Several reports by various International Organisations describing the situation of human rights in the Balkans have been publicised recently. Such reports on minorities and human rights hardly constitute a novelty nor are they the exclusive ideological by-product of post-cold-war diplomacy. They have been in circulation in the past, especially after the Final Act of Helsinki in 1975, mostly in the form of International Amnesty reports focusing on the situation of human rights within the domains of the former Eastern Block countries. The fall of the Soviet Union in the late 1980s led to a readjustment of the world order. The protection of minority rights all over the world became one of the top priorities in this "New Era" probably less for humanitarian reasons than for diplomatic exigencies. In any case, in this context N.G.O. (Minority Rights Group, Helsinki Watch etc.) or even the U.S. State Department reports grew of paramount importance. It has become clear by now that in a rapidly changing and unstable world reports on minorities strongly influence public opinion and are often used internationally as the most effective mechanisms to exercise diplomatic pressure.
In the case of the Balkans this interest is obviously related to the ongoing diplomatic crisis which followed the break-up of Yugoslavia. The dispute between Athens and Skopje over the name "Macedonia" made Greece part of the Yugoslav crisis and attracted the attention of various organisations. Thus, a considerable part of their reports on the Balkans deals with the Slav-speaking population of Greece and its course through history. Reports like these would be indifferent to a historian, had they not directly referred to the demographic picture of Macedonia in the past as back as far the eve of the Treaty of Bucharest; a Treaty which ended the Balkan Wars (1912-1913) and interrupted a lengthy diplomatic game, played since 1878 by Greece, Bulgaria, Serbia, and the Great Powers, concerning the demise of the Ottoman Empire and the future of Macedonia. The researcher is amazed at the realisation that estimates of the number of Slav-speakers in Greece today are not based on modern, official statistics but constitute a mere revival -a rather clumsy one though- of statistical "games" which were played long ago.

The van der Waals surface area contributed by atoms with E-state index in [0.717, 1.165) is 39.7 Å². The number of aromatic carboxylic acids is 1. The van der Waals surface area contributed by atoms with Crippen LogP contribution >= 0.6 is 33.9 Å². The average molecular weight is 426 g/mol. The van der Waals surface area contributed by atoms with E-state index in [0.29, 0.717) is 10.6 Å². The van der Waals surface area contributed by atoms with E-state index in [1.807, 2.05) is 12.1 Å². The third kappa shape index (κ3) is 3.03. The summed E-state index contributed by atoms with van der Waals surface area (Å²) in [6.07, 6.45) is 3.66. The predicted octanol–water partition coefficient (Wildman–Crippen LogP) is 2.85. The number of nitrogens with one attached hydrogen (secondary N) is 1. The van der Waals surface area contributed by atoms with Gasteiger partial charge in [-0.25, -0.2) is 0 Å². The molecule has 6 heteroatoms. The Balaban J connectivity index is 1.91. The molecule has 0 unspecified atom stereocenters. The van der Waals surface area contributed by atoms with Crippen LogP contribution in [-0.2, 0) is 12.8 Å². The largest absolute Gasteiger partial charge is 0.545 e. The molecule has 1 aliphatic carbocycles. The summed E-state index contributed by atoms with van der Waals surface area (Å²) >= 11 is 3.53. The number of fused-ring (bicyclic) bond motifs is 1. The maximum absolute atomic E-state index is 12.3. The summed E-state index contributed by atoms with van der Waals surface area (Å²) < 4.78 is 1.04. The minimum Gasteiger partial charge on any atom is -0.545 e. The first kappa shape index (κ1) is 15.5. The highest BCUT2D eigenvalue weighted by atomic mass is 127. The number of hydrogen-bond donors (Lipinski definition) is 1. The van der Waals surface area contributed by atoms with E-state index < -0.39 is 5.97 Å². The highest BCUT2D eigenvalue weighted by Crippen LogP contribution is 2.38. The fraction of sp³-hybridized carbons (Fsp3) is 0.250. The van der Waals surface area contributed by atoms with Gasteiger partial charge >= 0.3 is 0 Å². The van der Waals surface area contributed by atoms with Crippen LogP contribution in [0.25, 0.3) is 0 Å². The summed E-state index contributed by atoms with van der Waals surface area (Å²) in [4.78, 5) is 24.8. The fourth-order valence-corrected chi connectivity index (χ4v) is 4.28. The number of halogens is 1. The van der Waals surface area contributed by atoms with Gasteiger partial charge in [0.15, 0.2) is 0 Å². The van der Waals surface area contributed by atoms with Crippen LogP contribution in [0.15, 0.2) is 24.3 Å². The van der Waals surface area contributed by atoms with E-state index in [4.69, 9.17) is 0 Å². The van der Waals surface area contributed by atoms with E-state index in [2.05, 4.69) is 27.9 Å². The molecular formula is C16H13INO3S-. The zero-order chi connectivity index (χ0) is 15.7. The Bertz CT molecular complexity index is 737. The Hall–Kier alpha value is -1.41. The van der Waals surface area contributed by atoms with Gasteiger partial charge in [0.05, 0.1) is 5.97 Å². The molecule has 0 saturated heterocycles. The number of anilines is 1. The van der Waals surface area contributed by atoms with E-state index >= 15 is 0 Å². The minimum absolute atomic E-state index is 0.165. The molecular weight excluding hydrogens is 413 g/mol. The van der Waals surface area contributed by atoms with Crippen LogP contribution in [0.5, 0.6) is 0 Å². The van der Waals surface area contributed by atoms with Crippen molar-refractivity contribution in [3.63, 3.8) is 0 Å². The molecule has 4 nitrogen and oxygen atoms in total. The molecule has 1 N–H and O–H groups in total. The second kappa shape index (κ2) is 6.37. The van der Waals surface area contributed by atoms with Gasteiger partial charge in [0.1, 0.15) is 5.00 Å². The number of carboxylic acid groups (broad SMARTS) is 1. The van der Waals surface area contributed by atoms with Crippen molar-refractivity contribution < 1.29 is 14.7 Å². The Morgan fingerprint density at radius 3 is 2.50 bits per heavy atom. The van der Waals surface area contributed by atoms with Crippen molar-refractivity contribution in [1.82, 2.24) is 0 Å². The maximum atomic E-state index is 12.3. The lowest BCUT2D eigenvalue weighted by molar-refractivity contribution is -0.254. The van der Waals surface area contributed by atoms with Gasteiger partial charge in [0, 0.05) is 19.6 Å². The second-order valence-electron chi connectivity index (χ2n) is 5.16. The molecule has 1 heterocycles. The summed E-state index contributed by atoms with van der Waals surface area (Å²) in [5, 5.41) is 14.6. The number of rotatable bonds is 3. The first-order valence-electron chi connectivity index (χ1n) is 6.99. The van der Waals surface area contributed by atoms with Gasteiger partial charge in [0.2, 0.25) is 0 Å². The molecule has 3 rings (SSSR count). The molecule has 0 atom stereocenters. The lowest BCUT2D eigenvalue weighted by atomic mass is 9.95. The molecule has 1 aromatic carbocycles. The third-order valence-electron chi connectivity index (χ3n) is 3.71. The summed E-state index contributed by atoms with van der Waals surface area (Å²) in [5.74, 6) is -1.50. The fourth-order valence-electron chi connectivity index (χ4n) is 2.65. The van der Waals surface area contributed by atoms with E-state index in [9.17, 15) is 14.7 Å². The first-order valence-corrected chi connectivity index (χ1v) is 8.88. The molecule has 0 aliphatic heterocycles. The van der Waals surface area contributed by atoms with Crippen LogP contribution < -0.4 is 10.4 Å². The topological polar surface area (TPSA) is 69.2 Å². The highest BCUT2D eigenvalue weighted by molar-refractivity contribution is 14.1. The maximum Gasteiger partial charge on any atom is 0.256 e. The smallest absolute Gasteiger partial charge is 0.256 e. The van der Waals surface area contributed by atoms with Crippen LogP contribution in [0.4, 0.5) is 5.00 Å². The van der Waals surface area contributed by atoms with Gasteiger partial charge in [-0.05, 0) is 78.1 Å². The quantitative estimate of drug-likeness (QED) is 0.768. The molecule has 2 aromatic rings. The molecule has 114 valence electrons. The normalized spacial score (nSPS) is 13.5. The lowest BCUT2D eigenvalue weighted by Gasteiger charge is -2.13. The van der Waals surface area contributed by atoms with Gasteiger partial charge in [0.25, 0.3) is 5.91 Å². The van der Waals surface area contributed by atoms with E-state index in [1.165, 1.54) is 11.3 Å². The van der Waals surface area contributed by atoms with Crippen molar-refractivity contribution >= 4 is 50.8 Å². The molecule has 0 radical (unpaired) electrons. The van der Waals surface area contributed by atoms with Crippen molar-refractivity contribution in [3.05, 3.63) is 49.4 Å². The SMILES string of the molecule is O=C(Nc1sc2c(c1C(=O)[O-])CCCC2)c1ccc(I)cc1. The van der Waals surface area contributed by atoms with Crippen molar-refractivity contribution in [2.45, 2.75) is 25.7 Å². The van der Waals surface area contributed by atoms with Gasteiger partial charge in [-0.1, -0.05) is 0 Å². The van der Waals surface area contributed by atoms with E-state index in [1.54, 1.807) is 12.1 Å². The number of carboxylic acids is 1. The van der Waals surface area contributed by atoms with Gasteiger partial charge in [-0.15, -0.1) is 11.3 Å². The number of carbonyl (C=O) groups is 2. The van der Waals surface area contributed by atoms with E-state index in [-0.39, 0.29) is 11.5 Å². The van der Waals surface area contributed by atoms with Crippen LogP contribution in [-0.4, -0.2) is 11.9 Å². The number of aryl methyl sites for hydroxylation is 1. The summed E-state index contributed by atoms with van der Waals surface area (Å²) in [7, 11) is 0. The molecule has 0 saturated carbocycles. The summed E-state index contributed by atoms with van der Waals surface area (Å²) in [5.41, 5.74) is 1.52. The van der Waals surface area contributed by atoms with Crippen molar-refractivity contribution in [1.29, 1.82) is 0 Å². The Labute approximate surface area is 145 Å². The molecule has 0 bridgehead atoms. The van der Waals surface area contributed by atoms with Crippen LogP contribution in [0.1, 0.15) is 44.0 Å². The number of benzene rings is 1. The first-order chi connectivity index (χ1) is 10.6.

Minority Rights and Educational Problems in Greek Interwar Macedonia: The Case of the Primer “Abecedar”
This study elucidates the diplomatic context of the “Abecedar,” a Slavic primer prepared in 1925 by the Greek authorities for use by Greece's Slavic-speaking population. The “Abecedar” has become widely known recently because in various partisan studies its very existence and its withdrawal shortly after its circulation have been employed as sound evidence for the existence of an ethnic Macedonian minority in Greece even before World War II. Archival sources, used here for the first time, provide substantial evidence to show that the primer was a desperate and honest (at least for European observers) attempt by Greece to comply with its minority obligations and simultaneously to neutralize Bulgarian and Serbian involvement in Greek Macedonia. The attempt eventually failed owing to local pressure and diplomatic necessity.